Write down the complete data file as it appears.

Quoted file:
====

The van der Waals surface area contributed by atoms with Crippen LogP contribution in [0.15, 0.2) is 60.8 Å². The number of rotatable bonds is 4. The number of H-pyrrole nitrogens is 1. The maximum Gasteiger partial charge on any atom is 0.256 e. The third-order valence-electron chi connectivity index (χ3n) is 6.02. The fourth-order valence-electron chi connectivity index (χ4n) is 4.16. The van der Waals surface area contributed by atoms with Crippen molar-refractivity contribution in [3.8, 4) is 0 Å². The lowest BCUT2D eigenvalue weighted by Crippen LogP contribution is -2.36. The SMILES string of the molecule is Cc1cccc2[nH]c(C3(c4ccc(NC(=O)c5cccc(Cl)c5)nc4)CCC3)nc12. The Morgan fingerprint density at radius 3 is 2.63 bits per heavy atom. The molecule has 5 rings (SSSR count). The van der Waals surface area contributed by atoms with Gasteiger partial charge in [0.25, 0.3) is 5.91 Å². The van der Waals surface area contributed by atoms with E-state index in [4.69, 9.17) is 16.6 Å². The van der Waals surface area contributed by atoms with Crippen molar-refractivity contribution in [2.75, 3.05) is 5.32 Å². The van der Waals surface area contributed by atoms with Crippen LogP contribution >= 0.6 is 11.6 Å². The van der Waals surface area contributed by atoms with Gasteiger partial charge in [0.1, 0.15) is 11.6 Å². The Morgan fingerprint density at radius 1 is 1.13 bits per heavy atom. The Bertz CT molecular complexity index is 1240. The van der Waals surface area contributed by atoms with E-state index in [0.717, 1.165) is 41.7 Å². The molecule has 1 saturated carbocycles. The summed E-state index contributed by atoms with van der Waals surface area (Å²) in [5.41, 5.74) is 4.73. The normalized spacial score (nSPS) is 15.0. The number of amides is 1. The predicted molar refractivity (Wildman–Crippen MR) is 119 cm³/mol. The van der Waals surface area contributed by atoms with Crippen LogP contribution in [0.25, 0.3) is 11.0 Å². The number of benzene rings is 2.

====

The van der Waals surface area contributed by atoms with Crippen LogP contribution in [0.15, 0.2) is 60.8 Å². The number of rotatable bonds is 4. The number of H-pyrrole nitrogens is 1. The maximum Gasteiger partial charge on any atom is 0.256 e. The third-order valence-electron chi connectivity index (χ3n) is 6.02. The fourth-order valence-electron chi connectivity index (χ4n) is 4.16. The van der Waals surface area contributed by atoms with Crippen molar-refractivity contribution in [3.8, 4) is 0 Å². The lowest BCUT2D eigenvalue weighted by Crippen LogP contribution is -2.36. The SMILES string of the molecule is Cc1cccc2[nH]c(C3(c4ccc(NC(=O)c5cccc(Cl)c5)nc4)CCC3)nc12. The Morgan fingerprint density at radius 3 is 2.63 bits per heavy atom. The molecule has 5 rings (SSSR count). The van der Waals surface area contributed by atoms with Gasteiger partial charge in [0.25, 0.3) is 5.91 Å². The van der Waals surface area contributed by atoms with E-state index in [4.69, 9.17) is 16.6 Å². The van der Waals surface area contributed by atoms with Crippen molar-refractivity contribution in [2.75, 3.05) is 5.32 Å². The van der Waals surface area contributed by atoms with Crippen LogP contribution >= 0.6 is 11.6 Å². The van der Waals surface area contributed by atoms with Gasteiger partial charge in [0.1, 0.15) is 11.6 Å². The Morgan fingerprint density at radius 1 is 1.13 bits per heavy atom. The Bertz CT molecular complexity index is 1240. The van der Waals surface area contributed by atoms with E-state index in [0.717, 1.165) is 41.7 Å². The molecule has 1 saturated carbocycles. The summed E-state index contributed by atoms with van der Waals surface area (Å²) in [5.41, 5.74) is 4.73. The normalized spacial score (nSPS) is 15.0. The number of amides is 1. The predicted molar refractivity (Wildman–Crippen MR) is 119 cm³/mol. The van der Waals surface area contributed by atoms with Crippen LogP contribution in [0.25, 0.3) is 11.0 Å². The number of benzene rings is 2.